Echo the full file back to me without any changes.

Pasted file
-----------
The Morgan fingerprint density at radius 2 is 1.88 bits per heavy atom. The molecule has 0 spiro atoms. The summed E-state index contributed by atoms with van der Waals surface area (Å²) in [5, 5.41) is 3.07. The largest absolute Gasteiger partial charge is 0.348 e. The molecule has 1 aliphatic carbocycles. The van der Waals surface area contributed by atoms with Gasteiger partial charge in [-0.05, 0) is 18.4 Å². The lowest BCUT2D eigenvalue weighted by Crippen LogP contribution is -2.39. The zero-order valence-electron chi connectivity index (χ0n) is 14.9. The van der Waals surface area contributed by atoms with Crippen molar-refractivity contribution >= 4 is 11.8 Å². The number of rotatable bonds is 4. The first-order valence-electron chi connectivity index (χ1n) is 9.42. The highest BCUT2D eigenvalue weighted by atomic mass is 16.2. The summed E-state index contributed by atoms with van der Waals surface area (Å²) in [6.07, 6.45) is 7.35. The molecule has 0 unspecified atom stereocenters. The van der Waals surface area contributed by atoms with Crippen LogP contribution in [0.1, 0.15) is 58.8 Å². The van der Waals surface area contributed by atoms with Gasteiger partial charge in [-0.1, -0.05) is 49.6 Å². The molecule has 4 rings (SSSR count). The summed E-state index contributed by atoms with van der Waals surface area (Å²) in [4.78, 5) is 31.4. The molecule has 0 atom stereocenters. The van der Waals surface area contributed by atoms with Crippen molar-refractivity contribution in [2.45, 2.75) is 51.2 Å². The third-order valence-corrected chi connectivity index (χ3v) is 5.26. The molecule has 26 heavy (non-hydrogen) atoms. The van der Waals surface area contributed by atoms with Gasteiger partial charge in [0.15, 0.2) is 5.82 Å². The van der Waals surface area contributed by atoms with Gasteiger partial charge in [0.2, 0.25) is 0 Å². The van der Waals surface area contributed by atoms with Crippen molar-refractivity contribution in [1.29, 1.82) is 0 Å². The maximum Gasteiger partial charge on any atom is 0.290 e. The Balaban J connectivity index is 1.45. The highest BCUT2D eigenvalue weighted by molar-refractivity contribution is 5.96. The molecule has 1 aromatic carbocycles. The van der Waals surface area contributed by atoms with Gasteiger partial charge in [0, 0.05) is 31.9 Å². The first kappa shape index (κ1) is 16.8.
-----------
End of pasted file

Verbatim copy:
The Morgan fingerprint density at radius 2 is 1.88 bits per heavy atom. The molecule has 0 spiro atoms. The summed E-state index contributed by atoms with van der Waals surface area (Å²) in [5, 5.41) is 3.07. The largest absolute Gasteiger partial charge is 0.348 e. The molecule has 1 aliphatic carbocycles. The van der Waals surface area contributed by atoms with Gasteiger partial charge in [-0.05, 0) is 18.4 Å². The lowest BCUT2D eigenvalue weighted by Crippen LogP contribution is -2.39. The zero-order valence-electron chi connectivity index (χ0n) is 14.9. The van der Waals surface area contributed by atoms with Crippen molar-refractivity contribution >= 4 is 11.8 Å². The number of rotatable bonds is 4. The first-order valence-electron chi connectivity index (χ1n) is 9.42. The highest BCUT2D eigenvalue weighted by atomic mass is 16.2. The summed E-state index contributed by atoms with van der Waals surface area (Å²) in [6.07, 6.45) is 7.35. The molecule has 0 unspecified atom stereocenters. The van der Waals surface area contributed by atoms with Crippen LogP contribution in [0.1, 0.15) is 58.8 Å². The van der Waals surface area contributed by atoms with Gasteiger partial charge in [-0.1, -0.05) is 49.6 Å². The molecule has 4 rings (SSSR count). The summed E-state index contributed by atoms with van der Waals surface area (Å²) in [4.78, 5) is 31.4. The molecule has 0 atom stereocenters. The van der Waals surface area contributed by atoms with Crippen molar-refractivity contribution in [2.45, 2.75) is 51.2 Å². The third-order valence-corrected chi connectivity index (χ3v) is 5.26. The molecule has 26 heavy (non-hydrogen) atoms. The van der Waals surface area contributed by atoms with Gasteiger partial charge in [0.15, 0.2) is 5.82 Å². The van der Waals surface area contributed by atoms with Gasteiger partial charge in [0.2, 0.25) is 0 Å². The van der Waals surface area contributed by atoms with Crippen molar-refractivity contribution in [1.29, 1.82) is 0 Å². The maximum Gasteiger partial charge on any atom is 0.290 e. The Balaban J connectivity index is 1.45. The highest BCUT2D eigenvalue weighted by molar-refractivity contribution is 5.96. The molecule has 1 aromatic carbocycles. The van der Waals surface area contributed by atoms with Gasteiger partial charge in [0, 0.05) is 31.9 Å². The first kappa shape index (κ1) is 16.8.